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Using the Just One Look Method
This is an email I sent to John a couple weeks ago; I was asked to post it here, and am happy to do so with the hope that someone finds it helpful, rambling and long-winded as it is!
I enjoyed the online meeting earlier today. I've been listening to your podcasts a lot but it was nice to be at the meeting. I actually did have something I wanted to say, but didn't end up asking to talk for a couple reasons, partly because what I have to say is embarrassingly dumb, and partly because I was finding it really hard to put this into words. But I'd like to try now in writing.
My experience with the looking has felt very, very close to what you describe in your talks. Like a lot of other people (and I think you mentioned this today actually), I too have found it very clear and very helpful to look at that which has not changed since I was a child. The first time you said that, I immediately knew what you were talking about. You have also said (if I understood right) that when we first start trying to look at our true nature, we might feel that it's something separate from us because we are so used to looking at and paying attention to all these events and sensations that come up in life and thinking of that as "me," that when we look at what is actually our true nature it might seem like something alien. I have had that experience too, and the only way I could think of to describe it with words was "it's just THERE." Recently it occurred to me that if "it" is me, then "THERE" is "HERE," and finally the "you are here" that you've been talking about all these years (which honestly had me pretty puzzled for a long time) finally made sense. By the way your comment in one of your talks that "you are here--not here in this room, but here" also gave me an aha moment; seems really obvious now but before I heard you say that I was honestly thinking you meant "here" as a physical location (I know, sounds pretty dumb now) and just really didn't get it.
I am looking, and I am very much doing this as a deliberate, effortful activity because I want to be done with being so miserable all the time. Even when I'm doing things that are supposedly fun or relaxing, I am miserable because I dread the end of the fun/relaxation and the return to the other things I have to deal with that make me miserable because they are the opposite of fun or relaxing. The way you speak of this as symptoms of the "fear of life" makes so much sense to me, and everything you say about these neurotic miserable feelings and thoughts simply being effects of the fear of life also make so much sense to me as to be self-evident. So here is the REALLY dumb and embarrassing part. Even though I'm looking, even though everything you say seems so clear and true in the sense that it's just the case that that's how things are, in spite of all that I often feel totally overwhelmed by the feeling that I am at stake and that I have to figure out how to arrange all the "stuff" that composes my life, and the sense that if I fail at that, everything is going to be even more horrible than it is now. You often talk about how all the practices and undertakings that have come about in an attempt to fix the misery of life through a spiritual solution are "beside the point," that they can't hurt or help us. I appreciate and understand very well what you mean; in fact, coming across your videos very early on when I first got interested in looking for a "spiritual solution" spared me a trip down that rabbit hole (and thanks for that, by the way). But, I am still very, very much attached to the *material* solution that "regular people" occupy themselves with (I include myself in that group)--the conventional wisdom that in order to make your life (and therefore yourself) worth anything, you have to get the right job, develop your career in the right way, manage your money right, find the right spouse, raise your children right, etc., and if you fail at this, you are worthless and your life was a waste of time. I don't care about enlightenment, I don't worry about being unattached or empty or having no thoughts or the right thoughts, those things cause me no anxiety...but the prospect of not getting my career and relationships and such right, that prospect fills me with so much dread it's sometimes paralyzing. Even as I'm writing this, I understand with my head that trying to make myself "right" through career and relationships and such is just as much beside the point as trying to make myself "right" through the spiritual endeavors you talk about (as in totally unable to in any way affect ME), but you do talk about the fixation with the spiritual arena to be a "hindrance" in the sense of being a distraction from the thing that really works, and I feel that my fixation with the material arena is also that kind of hindrance, and one that causes me huge anxiety and misery at that. I know you do frequently address this feeling of being at stake in the material arena all the time, that in fact that's sort of the very premise of everything you talk about, so I don't really know what I'm doing by writing this other than just expressing that this misery is indeed intensely miserable. In fact, while I was writing this I was also intermittently reading the transcription of your worldwide meeting from Nov. 1, 2008 (where you very clearly address a lot of what I wrote about), and I think that transcription really tells me what I need to hear for now...but I still wanted to share this with you, for whatever it's worth.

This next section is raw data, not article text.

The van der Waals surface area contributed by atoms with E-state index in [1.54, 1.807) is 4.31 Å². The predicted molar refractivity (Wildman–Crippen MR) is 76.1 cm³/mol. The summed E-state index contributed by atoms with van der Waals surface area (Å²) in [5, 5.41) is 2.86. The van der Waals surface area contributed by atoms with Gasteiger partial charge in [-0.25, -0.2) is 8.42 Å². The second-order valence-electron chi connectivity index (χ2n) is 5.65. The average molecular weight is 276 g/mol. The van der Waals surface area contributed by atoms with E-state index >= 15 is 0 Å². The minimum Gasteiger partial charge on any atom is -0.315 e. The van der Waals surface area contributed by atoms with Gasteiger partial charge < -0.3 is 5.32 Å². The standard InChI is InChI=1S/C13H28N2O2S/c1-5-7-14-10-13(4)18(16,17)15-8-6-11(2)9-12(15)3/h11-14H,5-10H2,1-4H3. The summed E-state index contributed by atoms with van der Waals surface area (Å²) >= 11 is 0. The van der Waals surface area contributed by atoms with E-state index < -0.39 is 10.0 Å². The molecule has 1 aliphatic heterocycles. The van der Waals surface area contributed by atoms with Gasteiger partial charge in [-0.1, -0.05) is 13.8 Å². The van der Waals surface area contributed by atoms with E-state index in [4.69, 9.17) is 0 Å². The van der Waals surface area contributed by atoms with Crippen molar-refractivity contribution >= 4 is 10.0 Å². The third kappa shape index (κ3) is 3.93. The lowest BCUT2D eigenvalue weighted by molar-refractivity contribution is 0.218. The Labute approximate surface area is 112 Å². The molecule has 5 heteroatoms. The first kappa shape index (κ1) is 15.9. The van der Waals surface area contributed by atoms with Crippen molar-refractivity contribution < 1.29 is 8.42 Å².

In the meantime, I will keep looking at myself, and turning to you for words of encouragement and clarity. If you are able to respond to this email I'll be thrilled; if not I understand, and will just keep at it.
Thank you so much again for everything. Lots of love to you and Carla,
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